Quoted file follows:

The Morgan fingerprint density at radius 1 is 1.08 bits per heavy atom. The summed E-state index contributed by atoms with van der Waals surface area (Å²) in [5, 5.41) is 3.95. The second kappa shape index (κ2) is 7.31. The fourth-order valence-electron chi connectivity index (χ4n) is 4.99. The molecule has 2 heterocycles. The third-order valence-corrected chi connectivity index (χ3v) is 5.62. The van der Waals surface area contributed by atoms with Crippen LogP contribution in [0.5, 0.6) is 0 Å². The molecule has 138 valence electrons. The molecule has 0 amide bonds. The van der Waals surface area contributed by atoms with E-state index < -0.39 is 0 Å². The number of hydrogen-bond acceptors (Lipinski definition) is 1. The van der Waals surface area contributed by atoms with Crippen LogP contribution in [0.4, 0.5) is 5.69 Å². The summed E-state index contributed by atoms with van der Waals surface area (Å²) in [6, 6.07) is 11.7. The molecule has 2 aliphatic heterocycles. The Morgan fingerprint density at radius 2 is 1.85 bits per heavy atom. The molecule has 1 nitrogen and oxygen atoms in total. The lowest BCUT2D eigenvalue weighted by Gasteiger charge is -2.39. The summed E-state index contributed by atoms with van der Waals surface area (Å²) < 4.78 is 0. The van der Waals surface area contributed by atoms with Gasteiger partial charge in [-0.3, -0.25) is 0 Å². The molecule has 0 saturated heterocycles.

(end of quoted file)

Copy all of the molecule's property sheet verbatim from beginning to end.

The Morgan fingerprint density at radius 1 is 1.08 bits per heavy atom. The summed E-state index contributed by atoms with van der Waals surface area (Å²) in [5, 5.41) is 3.95. The second kappa shape index (κ2) is 7.31. The fourth-order valence-electron chi connectivity index (χ4n) is 4.99. The molecule has 2 heterocycles. The third-order valence-corrected chi connectivity index (χ3v) is 5.62. The van der Waals surface area contributed by atoms with Crippen LogP contribution in [0.5, 0.6) is 0 Å². The molecule has 138 valence electrons. The molecule has 0 amide bonds. The van der Waals surface area contributed by atoms with E-state index < -0.39 is 0 Å². The number of hydrogen-bond acceptors (Lipinski definition) is 1. The van der Waals surface area contributed by atoms with Crippen LogP contribution in [0.4, 0.5) is 5.69 Å². The summed E-state index contributed by atoms with van der Waals surface area (Å²) in [6, 6.07) is 11.7. The molecule has 2 aliphatic heterocycles. The Morgan fingerprint density at radius 2 is 1.85 bits per heavy atom. The molecule has 1 nitrogen and oxygen atoms in total. The lowest BCUT2D eigenvalue weighted by Gasteiger charge is -2.39. The summed E-state index contributed by atoms with van der Waals surface area (Å²) < 4.78 is 0. The van der Waals surface area contributed by atoms with Gasteiger partial charge in [-0.3, -0.25) is 0 Å². The molecule has 0 saturated heterocycles.